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Plasmodium-infected erythrocytes (pRBC) induce endothelial cell apoptosis via a heme-mediated signaling pathway

Overview of attention for article published in Drug Design, Development and Therapy, March 2016
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2 tweeters

Citations

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Readers on

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34 Mendeley
Title
Plasmodium-infected erythrocytes (pRBC) induce endothelial cell apoptosis via a heme-mediated signaling pathway
Published in
Drug Design, Development and Therapy, March 2016
DOI 10.2147/dddt.s96863
Pubmed ID
Authors

Mingli Liu, Carmen Dickinson-Copeland, Jonathan Stiles, Salifu Hassana

Abstract

Heme is cytotoxic to the plasmodium parasite, which converts it to an insoluble crystalline form called hemozoin (malaria pigment) in erythrocytes during replication. The increased serum levels of free heme cause tissue damage, activation of microvascular endothelial and glial cells, focal inflammation, activation of apoptotic pathways, and neuronal tissue damage. Several hypotheses have been proposed to explain how these causative factors exacerbate fatal malaria. However, none of them fully explain the detailed mechanisms leading to the high morbidity and mortality associated with malaria. We have previously reported that heme-induced brain microvascular endothelial cell (HBVEC) apoptosis is a major contributor to severe malaria pathogenesis. Here, we hypothesized that heme (at clinically relevant levels) induces inflammation and apoptosis in HBVEC, a process that is mediated by independent proinflammatory and proapoptotic signaling pathways. In this study, we determined the key signaling molecules associated with heme-mediated apoptosis in HBVEC in vitro using RT2 profiler polymerase chain reaction array technology and confirmed results using immunostaining techniques. While several expressed genes in HBVEC were altered upon heme stimulation, we determined that the apoptotic effects of heme were mediated through p73 (tumor protein p73). The results provide an opportunity to target heme-mediated apoptosis therapeutically in malaria-infected individuals.

Twitter Demographics

The data shown below were collected from the profiles of 2 tweeters who shared this research output. Click here to find out more about how the information was compiled.

Mendeley readers

The data shown below were compiled from readership statistics for 34 Mendeley readers of this research output. Click here to see the associated Mendeley record.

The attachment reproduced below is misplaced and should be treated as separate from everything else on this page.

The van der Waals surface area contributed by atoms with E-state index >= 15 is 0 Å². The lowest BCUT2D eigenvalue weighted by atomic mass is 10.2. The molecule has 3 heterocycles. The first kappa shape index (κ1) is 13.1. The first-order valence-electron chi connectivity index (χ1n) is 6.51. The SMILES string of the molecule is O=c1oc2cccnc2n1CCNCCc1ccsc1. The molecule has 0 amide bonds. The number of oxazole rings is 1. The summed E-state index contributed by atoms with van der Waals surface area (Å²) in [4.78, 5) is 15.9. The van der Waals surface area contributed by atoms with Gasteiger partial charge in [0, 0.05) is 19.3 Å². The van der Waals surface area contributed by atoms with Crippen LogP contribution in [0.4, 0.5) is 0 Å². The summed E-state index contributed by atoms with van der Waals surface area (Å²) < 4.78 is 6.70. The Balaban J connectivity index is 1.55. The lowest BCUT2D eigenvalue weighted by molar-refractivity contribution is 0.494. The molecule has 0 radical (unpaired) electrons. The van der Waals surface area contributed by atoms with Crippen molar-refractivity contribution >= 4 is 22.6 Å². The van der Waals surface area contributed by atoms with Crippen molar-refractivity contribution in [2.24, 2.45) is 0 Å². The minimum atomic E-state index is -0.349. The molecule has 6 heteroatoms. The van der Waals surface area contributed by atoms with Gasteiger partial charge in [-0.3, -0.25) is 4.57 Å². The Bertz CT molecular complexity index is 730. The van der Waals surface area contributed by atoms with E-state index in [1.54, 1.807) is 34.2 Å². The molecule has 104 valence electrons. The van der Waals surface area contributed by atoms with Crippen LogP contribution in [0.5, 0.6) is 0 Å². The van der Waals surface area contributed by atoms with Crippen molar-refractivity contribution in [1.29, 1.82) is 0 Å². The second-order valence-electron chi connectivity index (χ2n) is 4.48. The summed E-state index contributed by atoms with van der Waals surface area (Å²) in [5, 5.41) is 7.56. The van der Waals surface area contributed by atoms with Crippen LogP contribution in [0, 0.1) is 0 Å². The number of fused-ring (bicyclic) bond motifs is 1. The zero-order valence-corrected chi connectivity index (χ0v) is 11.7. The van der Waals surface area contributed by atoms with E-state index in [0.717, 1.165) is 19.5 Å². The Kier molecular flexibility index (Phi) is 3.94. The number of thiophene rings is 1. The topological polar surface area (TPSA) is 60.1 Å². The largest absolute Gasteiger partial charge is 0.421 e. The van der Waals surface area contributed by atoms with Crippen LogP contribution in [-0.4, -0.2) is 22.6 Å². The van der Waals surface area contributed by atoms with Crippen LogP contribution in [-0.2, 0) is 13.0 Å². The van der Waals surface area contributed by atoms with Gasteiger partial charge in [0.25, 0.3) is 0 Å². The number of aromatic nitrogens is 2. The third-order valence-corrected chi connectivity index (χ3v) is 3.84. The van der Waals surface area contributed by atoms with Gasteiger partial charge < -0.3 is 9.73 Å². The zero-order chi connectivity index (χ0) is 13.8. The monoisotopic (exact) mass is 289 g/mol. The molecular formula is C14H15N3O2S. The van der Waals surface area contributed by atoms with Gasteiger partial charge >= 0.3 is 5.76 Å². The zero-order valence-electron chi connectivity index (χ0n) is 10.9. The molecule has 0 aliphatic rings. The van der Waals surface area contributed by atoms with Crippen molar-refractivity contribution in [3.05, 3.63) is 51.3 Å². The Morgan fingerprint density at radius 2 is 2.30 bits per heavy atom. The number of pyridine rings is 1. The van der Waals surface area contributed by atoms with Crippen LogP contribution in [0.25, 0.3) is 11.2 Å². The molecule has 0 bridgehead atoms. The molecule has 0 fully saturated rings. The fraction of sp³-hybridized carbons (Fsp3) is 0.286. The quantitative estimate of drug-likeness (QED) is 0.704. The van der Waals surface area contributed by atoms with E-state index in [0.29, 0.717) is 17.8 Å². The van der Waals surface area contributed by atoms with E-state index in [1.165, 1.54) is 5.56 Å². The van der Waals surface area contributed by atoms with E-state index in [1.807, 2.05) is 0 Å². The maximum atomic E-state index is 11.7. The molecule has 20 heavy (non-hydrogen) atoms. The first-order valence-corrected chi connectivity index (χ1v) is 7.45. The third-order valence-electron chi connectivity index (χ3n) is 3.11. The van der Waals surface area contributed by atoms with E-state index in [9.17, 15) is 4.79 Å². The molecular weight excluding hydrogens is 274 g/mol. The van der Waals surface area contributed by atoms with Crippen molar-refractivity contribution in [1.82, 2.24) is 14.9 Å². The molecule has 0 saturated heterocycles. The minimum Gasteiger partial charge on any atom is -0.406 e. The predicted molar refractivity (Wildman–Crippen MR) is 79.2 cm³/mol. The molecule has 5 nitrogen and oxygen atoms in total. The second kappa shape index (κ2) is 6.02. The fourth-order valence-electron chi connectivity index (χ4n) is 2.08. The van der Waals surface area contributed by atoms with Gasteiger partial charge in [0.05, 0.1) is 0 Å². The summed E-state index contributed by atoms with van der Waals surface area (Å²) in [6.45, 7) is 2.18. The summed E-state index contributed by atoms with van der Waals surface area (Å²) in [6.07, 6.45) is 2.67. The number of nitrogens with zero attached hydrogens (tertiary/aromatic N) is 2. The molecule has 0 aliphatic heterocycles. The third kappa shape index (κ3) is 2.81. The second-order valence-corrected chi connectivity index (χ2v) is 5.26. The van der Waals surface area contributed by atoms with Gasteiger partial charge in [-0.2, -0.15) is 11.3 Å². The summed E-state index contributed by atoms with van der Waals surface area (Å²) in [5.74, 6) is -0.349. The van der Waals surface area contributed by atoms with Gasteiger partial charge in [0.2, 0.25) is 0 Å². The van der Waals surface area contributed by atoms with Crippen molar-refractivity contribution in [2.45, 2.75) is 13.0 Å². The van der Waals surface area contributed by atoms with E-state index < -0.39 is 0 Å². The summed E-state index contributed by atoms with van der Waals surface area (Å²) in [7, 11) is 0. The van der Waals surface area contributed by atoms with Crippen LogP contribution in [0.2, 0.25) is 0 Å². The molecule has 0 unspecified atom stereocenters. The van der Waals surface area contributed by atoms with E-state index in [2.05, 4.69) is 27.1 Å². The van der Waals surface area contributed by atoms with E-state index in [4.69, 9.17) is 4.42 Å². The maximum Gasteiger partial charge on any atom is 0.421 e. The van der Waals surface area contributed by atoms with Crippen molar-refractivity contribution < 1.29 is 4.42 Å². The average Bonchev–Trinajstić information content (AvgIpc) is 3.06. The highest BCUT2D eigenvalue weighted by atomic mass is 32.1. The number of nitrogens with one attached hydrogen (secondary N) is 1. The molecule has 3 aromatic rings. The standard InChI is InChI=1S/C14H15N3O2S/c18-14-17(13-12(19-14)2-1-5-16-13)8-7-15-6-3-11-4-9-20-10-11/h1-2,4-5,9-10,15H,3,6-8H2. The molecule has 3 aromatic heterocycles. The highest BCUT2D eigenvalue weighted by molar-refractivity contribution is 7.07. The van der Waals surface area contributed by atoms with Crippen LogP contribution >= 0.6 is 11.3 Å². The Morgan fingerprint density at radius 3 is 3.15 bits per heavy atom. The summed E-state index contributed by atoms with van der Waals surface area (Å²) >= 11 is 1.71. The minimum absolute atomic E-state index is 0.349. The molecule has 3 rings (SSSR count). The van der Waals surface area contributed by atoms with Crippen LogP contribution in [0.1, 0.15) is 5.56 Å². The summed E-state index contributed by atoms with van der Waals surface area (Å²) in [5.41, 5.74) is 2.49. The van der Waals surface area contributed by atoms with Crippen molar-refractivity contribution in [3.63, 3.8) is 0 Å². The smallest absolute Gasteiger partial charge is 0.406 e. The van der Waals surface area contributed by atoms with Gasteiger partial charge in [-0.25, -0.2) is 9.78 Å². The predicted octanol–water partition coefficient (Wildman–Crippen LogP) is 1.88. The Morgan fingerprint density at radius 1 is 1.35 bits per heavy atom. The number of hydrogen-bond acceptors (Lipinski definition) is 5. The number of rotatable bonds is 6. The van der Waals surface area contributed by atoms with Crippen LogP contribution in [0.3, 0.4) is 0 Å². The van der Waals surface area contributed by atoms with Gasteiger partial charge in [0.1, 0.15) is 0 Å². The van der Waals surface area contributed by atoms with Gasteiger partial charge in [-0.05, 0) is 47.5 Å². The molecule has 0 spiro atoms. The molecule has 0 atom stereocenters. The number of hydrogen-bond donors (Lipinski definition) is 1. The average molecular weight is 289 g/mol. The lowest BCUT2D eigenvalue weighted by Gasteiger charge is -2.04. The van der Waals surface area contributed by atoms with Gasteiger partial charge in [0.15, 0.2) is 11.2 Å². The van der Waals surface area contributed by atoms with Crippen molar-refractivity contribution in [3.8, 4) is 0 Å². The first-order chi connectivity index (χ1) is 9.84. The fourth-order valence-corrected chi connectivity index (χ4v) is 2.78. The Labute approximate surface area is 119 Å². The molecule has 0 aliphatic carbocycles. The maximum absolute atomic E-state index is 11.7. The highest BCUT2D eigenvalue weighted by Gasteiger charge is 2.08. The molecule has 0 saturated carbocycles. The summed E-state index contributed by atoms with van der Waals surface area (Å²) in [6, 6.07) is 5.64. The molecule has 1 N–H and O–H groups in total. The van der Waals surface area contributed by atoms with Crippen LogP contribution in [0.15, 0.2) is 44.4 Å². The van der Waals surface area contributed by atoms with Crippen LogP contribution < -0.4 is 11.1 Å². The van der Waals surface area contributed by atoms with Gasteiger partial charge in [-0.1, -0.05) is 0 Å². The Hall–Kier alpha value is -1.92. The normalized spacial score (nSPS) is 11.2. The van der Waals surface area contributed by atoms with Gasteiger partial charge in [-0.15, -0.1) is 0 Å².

Geographical breakdown

Country Count As %
Unknown 34 100%

Demographic breakdown

Readers by professional status Count As %
Student > Ph. D. Student 8 24%
Student > Bachelor 6 18%
Researcher 5 15%
Student > Postgraduate 3 9%
Student > Doctoral Student 3 9%
Other 6 18%
Unknown 3 9%
Readers by discipline Count As %
Agricultural and Biological Sciences 10 29%
Medicine and Dentistry 6 18%
Neuroscience 4 12%
Biochemistry, Genetics and Molecular Biology 4 12%
Immunology and Microbiology 2 6%
Other 3 9%
Unknown 5 15%

Attention Score in Context

This research output has an Altmetric Attention Score of 1. This is our high-level measure of the quality and quantity of online attention that it has received. This Attention Score, as well as the ranking and number of research outputs shown below, was calculated when the research output was last mentioned on 06 April 2016.
All research outputs
#5,681,577
of 7,506,617 outputs
Outputs from Drug Design, Development and Therapy
#511
of 966 outputs
Outputs of similar age
#199,781
of 282,938 outputs
Outputs of similar age from Drug Design, Development and Therapy
#43
of 83 outputs
Altmetric has tracked 7,506,617 research outputs across all sources so far. This one is in the 13th percentile – i.e., 13% of other outputs scored the same or lower than it.
So far Altmetric has tracked 966 research outputs from this source. They receive a mean Attention Score of 3.2. This one is in the 32nd percentile – i.e., 32% of its peers scored the same or lower than it.
Older research outputs will score higher simply because they've had more time to accumulate mentions. To account for age we can compare this Altmetric Attention Score to the 282,938 tracked outputs that were published within six weeks on either side of this one in any source. This one is in the 14th percentile – i.e., 14% of its contemporaries scored the same or lower than it.
We're also able to compare this research output to 83 others from the same source and published within six weeks on either side of this one. This one is in the 28th percentile – i.e., 28% of its contemporaries scored the same or lower than it.